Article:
Despite its relatively young age, the drone market has already become ultra-competitive. The days where there were only a few competitors in the market are now over, as numerous manufactures are now seeking to corner this emerging market. The companies that are now up to their necks in this ruthless battle have found a new El Dorado that could be the answer to all their problems: the professional world.
The vast, highly competitive drone market
The drone market has only recently made an appearance, and while only a few manufactures were active at the very beginning all this quickly changed. As more companies recognized the potential this sector held, the greater the competition became as more manufacturers moved into this sector. When you attend larger trade fairs, such as IFA 2016 in Berlin, you realize how important drones are becoming as entire booths are dedicated to the latest innovations in drone technology. Smartphone manufacturers like Xiaomi through to brands like GoPro are now all seeking to get in on the game.
The market has become less profitable due to the price war
Although the sector is still quite new and expanding all the time, it's not good news all round within the drone market. In recent months, many recreational drone manufacturers have been encountering serious problems. Lily Robotics, a promising start-up launched in 2015 with the aim to develop a ‘autonomous’ drone that would be able to follow its owner and film them in HD thanks to GPS. After two years of waiting and tens of millions of dollars in investment, the project was finally closed without having produced any devices. Most recently it was Parrot, one of the market’s shining stars, that announced the dismissal of 290 of their 1080 employees at the beginning of 2017.
All this is the result of a pricing war between the various manufacturers, which has inevitably made the market less profitable. The main culprit behind is none other than the Chinese company DJI, which entered the market with an aggressive marketing strategy and very competitive prices. Faced with this situation, most of the larger manufacturers have decided to change tactics and focus on the professional world, as drones can be used for a number of tasks.
The professional world: a long-term and rewarding clientele
The decision makes complete sense. According to PwC, the market for services provided by drones could reach up to $115 billion by 2020, mainly within the construction, agricultural and security industries. DJI, Yuneec and even Parrot are now trying to invest in these areas as quickly as possible by creating models that are optimized for the needs of these professionals.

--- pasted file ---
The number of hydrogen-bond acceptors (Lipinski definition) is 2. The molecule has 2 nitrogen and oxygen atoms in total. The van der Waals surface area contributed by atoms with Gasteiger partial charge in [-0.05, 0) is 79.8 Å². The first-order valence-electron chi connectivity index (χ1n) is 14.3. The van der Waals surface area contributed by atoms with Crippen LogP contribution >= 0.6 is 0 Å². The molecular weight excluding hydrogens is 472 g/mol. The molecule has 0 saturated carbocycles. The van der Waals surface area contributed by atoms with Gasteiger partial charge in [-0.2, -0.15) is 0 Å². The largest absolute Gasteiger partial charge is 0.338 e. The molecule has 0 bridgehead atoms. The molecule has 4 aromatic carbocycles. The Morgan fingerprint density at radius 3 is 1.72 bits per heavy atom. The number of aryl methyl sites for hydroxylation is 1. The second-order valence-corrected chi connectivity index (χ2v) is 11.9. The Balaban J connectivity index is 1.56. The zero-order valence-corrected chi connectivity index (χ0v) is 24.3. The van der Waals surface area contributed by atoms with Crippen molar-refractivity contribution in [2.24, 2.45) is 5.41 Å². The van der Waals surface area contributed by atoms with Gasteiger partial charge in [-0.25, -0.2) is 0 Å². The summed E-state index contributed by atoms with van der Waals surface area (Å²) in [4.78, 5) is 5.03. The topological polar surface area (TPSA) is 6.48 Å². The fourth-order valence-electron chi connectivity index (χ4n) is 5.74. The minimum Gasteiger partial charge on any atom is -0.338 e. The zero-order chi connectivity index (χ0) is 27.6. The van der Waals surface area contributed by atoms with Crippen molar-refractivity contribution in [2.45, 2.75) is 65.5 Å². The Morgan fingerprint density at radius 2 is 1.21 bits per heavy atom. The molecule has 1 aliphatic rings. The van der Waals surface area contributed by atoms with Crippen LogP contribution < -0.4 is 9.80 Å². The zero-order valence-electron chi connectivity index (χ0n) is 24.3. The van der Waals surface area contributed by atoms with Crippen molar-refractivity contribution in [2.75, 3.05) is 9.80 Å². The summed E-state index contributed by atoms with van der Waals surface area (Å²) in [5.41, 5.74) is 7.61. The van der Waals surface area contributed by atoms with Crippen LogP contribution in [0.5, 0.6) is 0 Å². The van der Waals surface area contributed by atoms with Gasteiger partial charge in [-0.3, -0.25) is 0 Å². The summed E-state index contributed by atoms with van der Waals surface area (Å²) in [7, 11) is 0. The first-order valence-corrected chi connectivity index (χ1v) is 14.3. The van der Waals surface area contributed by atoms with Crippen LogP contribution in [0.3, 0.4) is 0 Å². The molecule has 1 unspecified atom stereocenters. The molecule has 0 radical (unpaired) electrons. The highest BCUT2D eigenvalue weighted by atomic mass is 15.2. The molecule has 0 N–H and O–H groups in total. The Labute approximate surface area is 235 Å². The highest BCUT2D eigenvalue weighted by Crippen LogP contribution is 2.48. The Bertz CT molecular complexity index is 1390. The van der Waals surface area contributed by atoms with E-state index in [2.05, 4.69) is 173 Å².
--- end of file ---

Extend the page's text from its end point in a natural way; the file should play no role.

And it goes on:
The ability to integrate various different sensors makes drones ideal for a number of industries: terahertz (electromagnetic waves) to oversee construction, LiDAR (a surveying method that takes measurements with a laser light) for 3D mapping or topography, multispectral or hyperspectral imaging for the agricultural sectors, and thermal infrared imaging for surveying buildings.
The market for services provided by drones could reach up to $115 billion by 2020
MWC 2017 confirmed this trend. DJI, one of the few brands to make the trip to Barcelona, made the most of the conference to introduce its new commercial drones. The star of the show was undoubtedly the Matrix 200, the first professional drone for industrial use. It’s a super-strong drone designed to fly in all weather conditions (rain, wind, snow…). To do this, the Chinese company equipped the drone with four motors, sensors and all types of electronics and made it IP43 certified to fly in bad weather. It has multiple uses and flight time can reach up to 30 minutes.
This type of drone is more expensive than recreational drones. Even though DJI didn’t revealed the price, as this drone will be in direct competition with the Yunec models that cost between $5,000 and $18,000 it should be released with a comparable price.
Data analysis: The next El Dorado for manufacturers
However, the professional world isn’t the only area drones could used in. Much of the value added will very soon come from a drone's ability to both process and analyse the data they can collect. In this respect, the market for drones is about to get interesting, as they will inevitably become a key professional tool in the future.
Have you ever used drones as part of your work? Have these been a useful tool? Let is know in the comments below.